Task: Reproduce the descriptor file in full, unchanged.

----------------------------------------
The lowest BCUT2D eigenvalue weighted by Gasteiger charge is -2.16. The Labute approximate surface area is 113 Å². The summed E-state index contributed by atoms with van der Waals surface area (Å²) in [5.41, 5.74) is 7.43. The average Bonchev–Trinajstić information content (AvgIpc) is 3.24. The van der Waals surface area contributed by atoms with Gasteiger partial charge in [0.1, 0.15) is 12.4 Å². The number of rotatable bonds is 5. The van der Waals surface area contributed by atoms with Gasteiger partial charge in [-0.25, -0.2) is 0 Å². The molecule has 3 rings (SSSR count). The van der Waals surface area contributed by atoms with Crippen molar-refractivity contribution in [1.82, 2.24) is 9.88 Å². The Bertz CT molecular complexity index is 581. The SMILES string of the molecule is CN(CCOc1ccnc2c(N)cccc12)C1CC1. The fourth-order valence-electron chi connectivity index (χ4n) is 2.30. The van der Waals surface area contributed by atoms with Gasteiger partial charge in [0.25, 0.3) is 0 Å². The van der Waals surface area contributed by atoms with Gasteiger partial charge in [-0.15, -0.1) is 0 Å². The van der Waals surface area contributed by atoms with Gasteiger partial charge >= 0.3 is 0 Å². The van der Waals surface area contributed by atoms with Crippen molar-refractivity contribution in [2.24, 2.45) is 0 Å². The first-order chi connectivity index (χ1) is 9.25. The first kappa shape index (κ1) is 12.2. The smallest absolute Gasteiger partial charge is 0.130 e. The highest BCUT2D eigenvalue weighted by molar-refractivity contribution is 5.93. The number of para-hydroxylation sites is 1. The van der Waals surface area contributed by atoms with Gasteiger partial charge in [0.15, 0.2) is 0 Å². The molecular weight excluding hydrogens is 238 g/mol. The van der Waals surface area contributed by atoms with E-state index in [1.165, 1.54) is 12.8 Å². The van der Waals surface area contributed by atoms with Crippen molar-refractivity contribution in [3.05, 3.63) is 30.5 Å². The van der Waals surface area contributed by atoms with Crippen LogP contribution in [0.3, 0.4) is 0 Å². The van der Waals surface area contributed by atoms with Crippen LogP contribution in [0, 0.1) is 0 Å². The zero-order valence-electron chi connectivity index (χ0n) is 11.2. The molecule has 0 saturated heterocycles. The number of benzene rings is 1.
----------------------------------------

The lowest BCUT2D eigenvalue weighted by Gasteiger charge is -2.16. The Labute approximate surface area is 113 Å². The summed E-state index contributed by atoms with van der Waals surface area (Å²) in [5.41, 5.74) is 7.43. The average Bonchev–Trinajstić information content (AvgIpc) is 3.24. The van der Waals surface area contributed by atoms with Gasteiger partial charge in [0.1, 0.15) is 12.4 Å². The number of rotatable bonds is 5. The van der Waals surface area contributed by atoms with Gasteiger partial charge in [-0.25, -0.2) is 0 Å². The molecule has 3 rings (SSSR count). The van der Waals surface area contributed by atoms with Crippen molar-refractivity contribution in [1.82, 2.24) is 9.88 Å². The Bertz CT molecular complexity index is 581. The SMILES string of the molecule is CN(CCOc1ccnc2c(N)cccc12)C1CC1. The fourth-order valence-electron chi connectivity index (χ4n) is 2.30. The van der Waals surface area contributed by atoms with Gasteiger partial charge in [0.25, 0.3) is 0 Å². The van der Waals surface area contributed by atoms with Gasteiger partial charge in [-0.15, -0.1) is 0 Å². The van der Waals surface area contributed by atoms with Gasteiger partial charge >= 0.3 is 0 Å². The van der Waals surface area contributed by atoms with Crippen molar-refractivity contribution in [2.24, 2.45) is 0 Å². The first-order chi connectivity index (χ1) is 9.25. The first kappa shape index (κ1) is 12.2. The smallest absolute Gasteiger partial charge is 0.130 e. The highest BCUT2D eigenvalue weighted by molar-refractivity contribution is 5.93. The number of para-hydroxylation sites is 1. The van der Waals surface area contributed by atoms with Gasteiger partial charge in [0.15, 0.2) is 0 Å². The molecular weight excluding hydrogens is 238 g/mol. The van der Waals surface area contributed by atoms with E-state index in [1.165, 1.54) is 12.8 Å². The van der Waals surface area contributed by atoms with Crippen molar-refractivity contribution in [3.05, 3.63) is 30.5 Å². The van der Waals surface area contributed by atoms with Crippen LogP contribution in [0.3, 0.4) is 0 Å². The van der Waals surface area contributed by atoms with Crippen LogP contribution in [0, 0.1) is 0 Å². The zero-order valence-electron chi connectivity index (χ0n) is 11.2. The molecule has 0 saturated heterocycles. The number of benzene rings is 1.